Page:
Avg Query Rate expectation for small hospital

I'd like opinions on what people think would be a reasonable query rate for a very small (<50 beds, usually never more than 40 bed occupancy) community acute inpatient hospital. I am a one man show and at the recent conference my leadership heard 25 -35%. I don't think that is reasonable especially considering what our patient population is. We do no open hearts. Mostly ortho and GI surgeries.

All advice and suggestions welcome.


  • Great topic for discussion. In reviewing previous ACDIS discussion board posts from 2010, query rate goals range anywhere from >12% to 40%. The Advisory Board survey in 2015 cites an average query rate of 28% (https://www.advisory.com/research/financial-leadership-council/at-the-margins/2015/01/cdi-benchmarks). 

    I think that your query rate goal is going to depend on  the mission/goal of your CDI program. Goal will also be dependent on your population and payers: If goal is revenue driven and optimizing MS-DRG, goal may be different  than if revenue driven and optimizing APR-DRG. If goal is quality driven, goal may also be different.

    Many factors to consider and I am looking forward to seeing how others respond.

    Jackie Touch, MSN, RN, CCM
  • Rates would also depend on what else you are tasked to do. Are you just looking @ MS-DRG's or are you also looking @ SOI/ROM, involved in any retrospective process like mortality reviews, or are you responsible for MD education?

    Being solo is hard! I did it for 4 years! Hang in there.

  • Thanks to all. What a great group you are. Yes I do revies for both MS DRG and APR DRG, mortalities, Physician Education and education for case management as I have been requested to do thta. Not to mention producing highly polished reports for senior leadership. They're not as polished yet as I would like them to be but I'll get there.
  • I think it's different for everyone.  It's easy to give a number, apparently Stanford, we've been told has a query rate of 50%.  We're nowhere near that number.  For us in a small community hospital, it's been a delicate balancing act.  How to keep your physicians engaged without giving them additional burdens of answering queries.  We've found that when you query too much you end up chasing the physician away and they never trust or talk to you again, much less answer your queries.  That works fine when your physicians are employees of the hospital like Kaiser, not so much so when they are independent contractors.  We are a relatively new CDI program, we focused on relationship development and building trust among our physicians, then our queries followed suit.  Once they knew who we were and what was being asked of them, they became more receptive with great results.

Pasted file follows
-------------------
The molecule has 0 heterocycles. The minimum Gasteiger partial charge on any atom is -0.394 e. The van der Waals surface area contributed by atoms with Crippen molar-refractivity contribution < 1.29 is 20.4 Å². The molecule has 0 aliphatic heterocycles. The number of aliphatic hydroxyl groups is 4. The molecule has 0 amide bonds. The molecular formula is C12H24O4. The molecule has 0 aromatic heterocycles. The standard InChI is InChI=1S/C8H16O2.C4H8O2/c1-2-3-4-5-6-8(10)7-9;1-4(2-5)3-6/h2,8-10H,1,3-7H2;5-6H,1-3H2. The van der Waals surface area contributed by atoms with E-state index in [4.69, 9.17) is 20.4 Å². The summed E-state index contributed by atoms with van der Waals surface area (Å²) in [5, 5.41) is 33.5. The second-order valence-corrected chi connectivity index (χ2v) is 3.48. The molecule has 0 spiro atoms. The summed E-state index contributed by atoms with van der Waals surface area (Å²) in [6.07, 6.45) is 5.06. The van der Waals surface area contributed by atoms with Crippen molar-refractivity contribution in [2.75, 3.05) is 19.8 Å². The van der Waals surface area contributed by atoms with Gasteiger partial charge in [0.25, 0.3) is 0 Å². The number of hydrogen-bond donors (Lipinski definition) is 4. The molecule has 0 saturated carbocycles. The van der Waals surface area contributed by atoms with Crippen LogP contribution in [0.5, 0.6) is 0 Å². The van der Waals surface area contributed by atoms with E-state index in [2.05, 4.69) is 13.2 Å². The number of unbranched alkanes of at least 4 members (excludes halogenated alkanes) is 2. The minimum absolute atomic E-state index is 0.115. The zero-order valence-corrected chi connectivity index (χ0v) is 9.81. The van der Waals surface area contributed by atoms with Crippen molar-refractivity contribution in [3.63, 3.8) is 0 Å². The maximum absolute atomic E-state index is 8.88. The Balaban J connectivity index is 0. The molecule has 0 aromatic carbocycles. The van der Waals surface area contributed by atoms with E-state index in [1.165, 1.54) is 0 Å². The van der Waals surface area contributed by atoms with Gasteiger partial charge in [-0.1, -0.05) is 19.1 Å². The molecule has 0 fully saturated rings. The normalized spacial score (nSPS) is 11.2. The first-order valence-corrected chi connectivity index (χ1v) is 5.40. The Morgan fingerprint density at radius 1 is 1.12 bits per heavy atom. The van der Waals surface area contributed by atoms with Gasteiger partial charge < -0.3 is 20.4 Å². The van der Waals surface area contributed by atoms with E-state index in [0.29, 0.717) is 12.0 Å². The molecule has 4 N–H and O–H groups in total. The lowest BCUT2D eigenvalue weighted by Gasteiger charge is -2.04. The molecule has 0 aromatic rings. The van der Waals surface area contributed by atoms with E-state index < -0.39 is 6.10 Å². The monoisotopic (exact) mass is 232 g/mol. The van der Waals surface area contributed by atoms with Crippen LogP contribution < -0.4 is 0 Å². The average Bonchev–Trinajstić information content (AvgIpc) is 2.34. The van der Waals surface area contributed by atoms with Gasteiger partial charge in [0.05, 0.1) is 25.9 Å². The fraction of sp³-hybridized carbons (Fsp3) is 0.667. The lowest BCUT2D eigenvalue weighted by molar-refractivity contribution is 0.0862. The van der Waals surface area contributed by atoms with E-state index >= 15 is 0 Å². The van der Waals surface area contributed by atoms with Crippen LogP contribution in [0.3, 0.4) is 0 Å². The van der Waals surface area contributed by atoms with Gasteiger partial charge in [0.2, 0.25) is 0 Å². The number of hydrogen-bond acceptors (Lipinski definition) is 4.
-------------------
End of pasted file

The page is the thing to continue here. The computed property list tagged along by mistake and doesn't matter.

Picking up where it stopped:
It also depends on the physicians, we found that the more education we put out (we put out a flyer with a documentation tip every week), we have physicians documenting better, necessitating less queries.  It also depends on coding clinic too, now that combo codes such as HTN, CKD and CHF are linked - we have no longer had the need to make the link, the same is true of diabetic complications... but on the flip side, when a new code comes up we find ourselves querying more such as the case with HTN urgency, emergency and crisis because everyone was so used to documenting malignant, accelerated, or benign...

    Also the more you round with physicians, the more conversations you have with physicians, the more impact you will have on their documentation... at least in our facility.  I went from putting out 30-40 queries a month to 5-10, all from talking to doctors and getting them to amend their documentation on the spot.  It's kind of funny but when we were hit with the cyberattack on transcription, having a doc amend a paper note is much easier and user friendly than electronic.  Best of luck to you.


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